This week is Mental Health Week in Australia, an important time to bring attention to an issue that often goes unnoticed in the public eye. When it comes to mental health, people in small regional communities often face unique challenges. It’s no secret that life on the land, and in the bush, can be hard, but often the impact this has on mental well-being can go unnoticed. Environmental pressures – such as drought, floods, and bushfires – isolation and the high levels of rural unemployment coupled with health services that lag far behind those available in metropolitan areas, can contribute to serious mental health issues in small towns.
But the future of mental health in Australia is looking brighter, as new programs are being put in place to strip away the stigma of mental illness Australia wide, and to improve health services available to people living in regional areas. This week has seen a number of fantastic initiatives launched to raise awareness about mental health and to provide a platform for sharing stories of illness and recovery. The ABC have been running ‘Mental As’, their biggest ever cross-platform programming event, Mental Health Australia have been touting the Mental Health Promise initiative, and many of the major cities have had special events running all week.
A major feature of many of these programs is a focus on storytelling and sharing, and it should come as no surprise that the team here at Big Stories have thrown all our support behind these initiatives. Storytelling has been a part of our culture for millennia; a way of passing on knowledge, creating and maintaining individual and group identity. It is a fantastic way of opening up a dialogue about a subject that is often shrouded in stigma and taboo. For someone suffering from mental illness, hearing someone else tell their story, particularly someone in the media spotlight, or someone that they look up to, can normalize the situation, and prove that they are not alone. A story of recovery can give guidance for someone seeking treatment of support.
It’s not just people facing mental health issues that can benefit, but their friends and family too. It can be difficult for someone suffering mental health issues to ask for support, and their friends and family may not understand what they’re going through and might not know how to help. But by engaging with other people’s mental health stories, they can develop a better understanding of what their friend or family member may be going through and how they can provide support.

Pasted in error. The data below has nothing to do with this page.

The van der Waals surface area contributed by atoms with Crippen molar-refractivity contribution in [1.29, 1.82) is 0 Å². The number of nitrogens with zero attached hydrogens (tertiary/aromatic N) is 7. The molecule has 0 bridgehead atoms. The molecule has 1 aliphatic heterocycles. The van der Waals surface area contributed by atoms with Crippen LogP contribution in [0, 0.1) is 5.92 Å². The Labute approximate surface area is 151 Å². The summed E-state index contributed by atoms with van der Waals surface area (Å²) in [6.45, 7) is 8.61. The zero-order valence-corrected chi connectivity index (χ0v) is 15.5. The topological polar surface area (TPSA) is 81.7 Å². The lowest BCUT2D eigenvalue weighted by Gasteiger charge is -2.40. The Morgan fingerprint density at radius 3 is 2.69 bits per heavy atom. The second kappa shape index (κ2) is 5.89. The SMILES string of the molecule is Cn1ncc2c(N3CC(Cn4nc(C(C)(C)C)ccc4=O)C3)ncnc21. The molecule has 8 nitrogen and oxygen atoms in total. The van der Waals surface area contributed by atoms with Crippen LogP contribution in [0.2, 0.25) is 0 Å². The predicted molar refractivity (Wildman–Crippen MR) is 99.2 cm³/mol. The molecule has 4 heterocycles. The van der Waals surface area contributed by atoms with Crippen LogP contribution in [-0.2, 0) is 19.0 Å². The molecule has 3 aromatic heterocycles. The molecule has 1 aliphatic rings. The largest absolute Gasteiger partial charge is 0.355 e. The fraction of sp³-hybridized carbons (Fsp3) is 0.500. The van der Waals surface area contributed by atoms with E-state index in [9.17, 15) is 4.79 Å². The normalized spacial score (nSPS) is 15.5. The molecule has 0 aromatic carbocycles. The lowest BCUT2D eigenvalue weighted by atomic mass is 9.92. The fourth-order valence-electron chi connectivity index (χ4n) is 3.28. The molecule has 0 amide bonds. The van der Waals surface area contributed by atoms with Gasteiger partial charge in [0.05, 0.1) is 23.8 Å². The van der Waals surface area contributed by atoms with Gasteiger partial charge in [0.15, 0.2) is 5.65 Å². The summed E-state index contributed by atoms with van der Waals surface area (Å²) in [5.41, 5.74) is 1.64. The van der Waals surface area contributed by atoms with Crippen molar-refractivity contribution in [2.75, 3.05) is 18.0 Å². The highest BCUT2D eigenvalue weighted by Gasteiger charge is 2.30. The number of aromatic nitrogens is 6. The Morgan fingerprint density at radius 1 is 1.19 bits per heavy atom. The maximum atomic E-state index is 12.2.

Of course, everyone has a different way of telling stories, just as everyone may have a different experience of mental illness. Listening to different stories of illness and recovery, from comedies like Josh Thomas’ Please Like Me to deeply affecting stories of PTSD, engaging with this wonderfully broad range of stories helps to strip away the stereotypes of mental illness and encourage the idea that just as every individual is unique, their experience of mental illness, and their way of dealing with it, is just as unique and should be treated and supported as such.
During our residencies in regional Australia, we’ve spoken to a number of people who have bravely and generously shared with us their mental health story.
We met Kelvin Kelly in Murray Bridge, and he gave us this fantastic film detailing his recovery from alcoholism. He spent three months in rehab centre, working hard to overcome his addiction so that he could be there for his family, his daughters and his beautiful grandchildren. For many Australians suffering from addiction, Kelvin’s story shows that there is a light at the end of the tunnel, and it can be reached.
After the devastating Black Saturday fires tore through Strathewen, destroying properties and lives, the small town was plunged into a period of mourning and grief. The community had to find a way to move forward, and looked to each other for support. Their community based recovery and support program was extremely successful as it recognized that each individual had experienced the tragedy differently, and were grieving differently, and needed to recover differently. The support network that they formed catered for that difference, providing a range of programs and initiatives that gave each individual the space and support they needed to grieve and move forward.
Big Stories worked in Strathewen after the fires, and provided a platform for community members to tell the story of their grieving and recovery process. This storytelling in itself became part of the process as people found different ways of expressing their grief, providing catharsis for the individual and new perspective and insight for those who watched the films.
Sharing stories is such an important part of our lives: catching up with friends over a coffee we always share a laugh over a well spun tale of office gossip or family feuds. Equally, storytelling is important for our health, our mental health, and we encourage everyone to tell their own stories, to enrich our understanding of each other, and perhaps provide hope for someone else out there going through something similar.
You can share your story with us, shoot us an email or a Tweet or a Facebook message: we always love a good story.
You can share your story through the ABC’s Mental As program, or maybe start a blog, or just tell a friend.
If you are living with mental health issues and need support, please contact Lifeline or any of these fantastic support services. There is help available 24 hours a day: